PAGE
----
Fake It til You Make It

It’s taken me longer than I intended to finish reading The Presentation Of Self, but I finally found the necessary discipline to keep my arse in the chair. I then noticed I’d lost my voice, or maybe I should say – my ability to communicate in the way that I like. I think this is more an issue of identity, though. . . as in, I identify with being an outsider. And yet I need to let that go if I’m trying to include myself with ‘others out there’, even if those others are the socially reluctant. So, anyway, arse on chair and voice in mind – the chapter is headed Belief In The Part One is Playing, and in itself has me raising an eyebrow before I even begin reading the contents. Belief? What does belief have to do with any of this? I’m hoping to see Goffman ask a question or two because I am already concerned the tone isn’t going to be objective enough for me to take him seriously. I’m worried (as one who suffers the consequences of social angst) he may have been too close to the herd to see the absurdity of what he bore witness to. I’m reminding myself the book was written in the 1950’s, but I’m also reminding myself this was after the likes of Otto Rank, Kierkegaard, and many others. What I mean to say is, he seems a little stunted in his way of thinking, or rather, he’s not doing any thinking – just observing and going along with the flow.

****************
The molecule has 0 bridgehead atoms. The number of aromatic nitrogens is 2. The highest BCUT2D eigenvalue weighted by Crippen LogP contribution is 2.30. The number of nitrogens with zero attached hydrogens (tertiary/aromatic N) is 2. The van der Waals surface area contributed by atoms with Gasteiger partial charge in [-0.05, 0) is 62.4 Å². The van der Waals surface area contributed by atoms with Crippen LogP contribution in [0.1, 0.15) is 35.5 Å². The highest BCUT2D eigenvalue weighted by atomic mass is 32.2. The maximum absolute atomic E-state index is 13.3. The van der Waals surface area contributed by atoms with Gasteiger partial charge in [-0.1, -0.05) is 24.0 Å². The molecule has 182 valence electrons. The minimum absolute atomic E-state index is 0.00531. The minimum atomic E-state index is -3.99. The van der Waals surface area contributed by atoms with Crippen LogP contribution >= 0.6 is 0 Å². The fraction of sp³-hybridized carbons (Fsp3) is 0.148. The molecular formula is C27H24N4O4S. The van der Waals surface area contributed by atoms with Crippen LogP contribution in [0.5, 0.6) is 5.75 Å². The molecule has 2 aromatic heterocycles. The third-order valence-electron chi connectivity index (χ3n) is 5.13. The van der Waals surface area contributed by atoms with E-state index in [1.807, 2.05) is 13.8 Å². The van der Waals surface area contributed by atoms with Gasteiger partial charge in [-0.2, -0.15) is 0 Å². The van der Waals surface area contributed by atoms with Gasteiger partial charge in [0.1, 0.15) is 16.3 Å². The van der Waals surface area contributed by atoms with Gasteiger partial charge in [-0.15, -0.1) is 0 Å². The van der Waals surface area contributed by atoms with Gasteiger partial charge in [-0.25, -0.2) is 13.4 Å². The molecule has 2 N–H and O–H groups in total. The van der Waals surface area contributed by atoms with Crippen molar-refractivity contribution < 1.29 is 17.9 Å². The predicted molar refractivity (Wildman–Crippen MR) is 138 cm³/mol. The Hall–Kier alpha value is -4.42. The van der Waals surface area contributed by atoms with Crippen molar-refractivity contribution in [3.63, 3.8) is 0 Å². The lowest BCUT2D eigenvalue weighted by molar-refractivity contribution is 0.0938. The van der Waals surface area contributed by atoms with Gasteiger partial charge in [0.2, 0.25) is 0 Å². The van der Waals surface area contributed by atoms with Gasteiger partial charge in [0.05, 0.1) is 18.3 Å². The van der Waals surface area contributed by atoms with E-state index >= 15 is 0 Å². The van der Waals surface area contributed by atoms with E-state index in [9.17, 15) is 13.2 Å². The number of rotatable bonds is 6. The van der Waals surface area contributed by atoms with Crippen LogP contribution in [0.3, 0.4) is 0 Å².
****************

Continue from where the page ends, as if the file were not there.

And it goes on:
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First Impressions

Erving Goffman (1922 – 82) was one of the most influential Canadian-American sociologists of the twentieth century. I was disturbed to learn he had such a wide-ranging influence on a number of key figures from the twentieth century including the lieks of Michel Foucault. Even more disturbing is the matter of his work not being peer reviewed and neither did he ever enter into serious debate with anyone about his ideas. But anyway. . .

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